Marion Stanton has been the Head of Government Relations at Save the Children since March 2015, where she draws on extensive experience in politics and public policy development to advance the organisation’s advocacy priorities. She has worked as an adviser to members of the Federal Parliament, focussing on education and social policy. From 1993 to 1998, Marion was on the staff of then Victorian Premier, Jeff Kennett, including as principal policy adviser. During this time, she worked closely with the Premier’s Drug Advisory Council and Youth Suicide Prevention Committee as well as a range of social policy matters. Marion has also worked as a government relations adviser for a major airline, as a senior adviser to the Vice-Chancellor of the University of New England, and as the Head of Bruce Hall at Australian National University. Marion began her career at the Federal Department of Transport in Canberra after graduating with a BA (Honours) from the Australian National University. Together with former Federal Minister, Rod Kemp, she published Speaking for Australia: Parliamentary speeches that shaped the nation (Allen & Unwin, 2004).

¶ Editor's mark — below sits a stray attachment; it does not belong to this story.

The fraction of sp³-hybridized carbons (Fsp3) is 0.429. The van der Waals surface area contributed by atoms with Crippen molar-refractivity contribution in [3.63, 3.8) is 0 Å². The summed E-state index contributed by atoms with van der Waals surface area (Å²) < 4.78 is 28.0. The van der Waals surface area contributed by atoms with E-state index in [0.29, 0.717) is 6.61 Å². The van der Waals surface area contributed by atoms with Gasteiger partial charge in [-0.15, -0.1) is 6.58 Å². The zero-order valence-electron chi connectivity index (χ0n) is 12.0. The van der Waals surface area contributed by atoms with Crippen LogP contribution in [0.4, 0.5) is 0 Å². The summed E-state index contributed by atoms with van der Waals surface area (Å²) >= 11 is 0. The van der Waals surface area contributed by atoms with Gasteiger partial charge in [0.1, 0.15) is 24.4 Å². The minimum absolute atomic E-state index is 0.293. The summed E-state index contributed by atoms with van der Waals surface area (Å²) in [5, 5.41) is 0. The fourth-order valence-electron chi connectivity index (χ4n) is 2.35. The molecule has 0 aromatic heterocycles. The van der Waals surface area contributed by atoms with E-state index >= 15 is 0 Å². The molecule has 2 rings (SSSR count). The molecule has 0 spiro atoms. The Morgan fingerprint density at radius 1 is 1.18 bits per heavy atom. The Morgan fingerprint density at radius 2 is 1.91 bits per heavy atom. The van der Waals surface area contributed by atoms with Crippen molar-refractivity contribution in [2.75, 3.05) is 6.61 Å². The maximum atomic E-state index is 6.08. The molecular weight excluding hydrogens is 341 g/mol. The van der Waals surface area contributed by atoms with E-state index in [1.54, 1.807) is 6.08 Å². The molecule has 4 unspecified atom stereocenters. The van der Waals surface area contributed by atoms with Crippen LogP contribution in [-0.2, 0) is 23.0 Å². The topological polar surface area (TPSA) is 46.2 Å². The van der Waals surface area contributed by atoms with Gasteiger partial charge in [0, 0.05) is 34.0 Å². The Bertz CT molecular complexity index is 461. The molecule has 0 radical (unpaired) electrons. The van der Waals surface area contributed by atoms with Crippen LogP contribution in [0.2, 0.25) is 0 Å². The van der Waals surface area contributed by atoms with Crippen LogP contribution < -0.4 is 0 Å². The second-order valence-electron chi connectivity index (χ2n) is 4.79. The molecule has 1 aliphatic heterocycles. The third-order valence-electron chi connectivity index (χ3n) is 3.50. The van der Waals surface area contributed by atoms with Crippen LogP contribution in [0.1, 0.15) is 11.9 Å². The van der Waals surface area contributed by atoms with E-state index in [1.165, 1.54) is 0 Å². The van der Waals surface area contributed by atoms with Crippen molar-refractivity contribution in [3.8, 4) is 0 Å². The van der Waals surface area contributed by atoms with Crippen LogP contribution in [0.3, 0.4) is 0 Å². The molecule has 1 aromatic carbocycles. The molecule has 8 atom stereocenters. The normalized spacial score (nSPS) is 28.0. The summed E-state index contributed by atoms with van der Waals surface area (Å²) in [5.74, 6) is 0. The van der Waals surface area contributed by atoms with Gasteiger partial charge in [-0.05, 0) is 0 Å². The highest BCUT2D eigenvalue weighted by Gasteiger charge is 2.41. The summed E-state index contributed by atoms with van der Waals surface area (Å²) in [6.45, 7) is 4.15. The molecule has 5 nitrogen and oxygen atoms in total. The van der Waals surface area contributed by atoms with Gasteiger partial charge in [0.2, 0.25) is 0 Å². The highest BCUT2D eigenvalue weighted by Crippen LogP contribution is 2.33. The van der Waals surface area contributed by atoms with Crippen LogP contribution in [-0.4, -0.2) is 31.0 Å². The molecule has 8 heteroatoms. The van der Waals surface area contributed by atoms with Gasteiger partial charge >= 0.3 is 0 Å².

Professor Nancy Baxter

Head, Melbourne School of Population and Global Health, The University of Melbourne

Nancy is a clinical epidemiologist, colorectal surgeon and health services researcher. Before joining the Melbourne School of Population and Global Health, she was the Associate Dean, Academic Affairs at the Dalla Lana School of Public Health, a Professor of Surgery in the Department of Surgery and the Institute of Health Policy, Management and Evaluation at the University of Toronto. Her main research interests are in the evaluation of patterns of cancer care, the evaluation of cancer screening, determining the long-term consequences of cancer care for survivors and improving the quality and safety of surgery. She has published over 250 peer-reviewed articles. She also applies the use of linked health administrative data and cancer registry data to evaluate long-term consequences of cancer care for adults. She is a Fellow of both the American College of Surgeons and the Royal College of Physicians and Surgeons of Canada.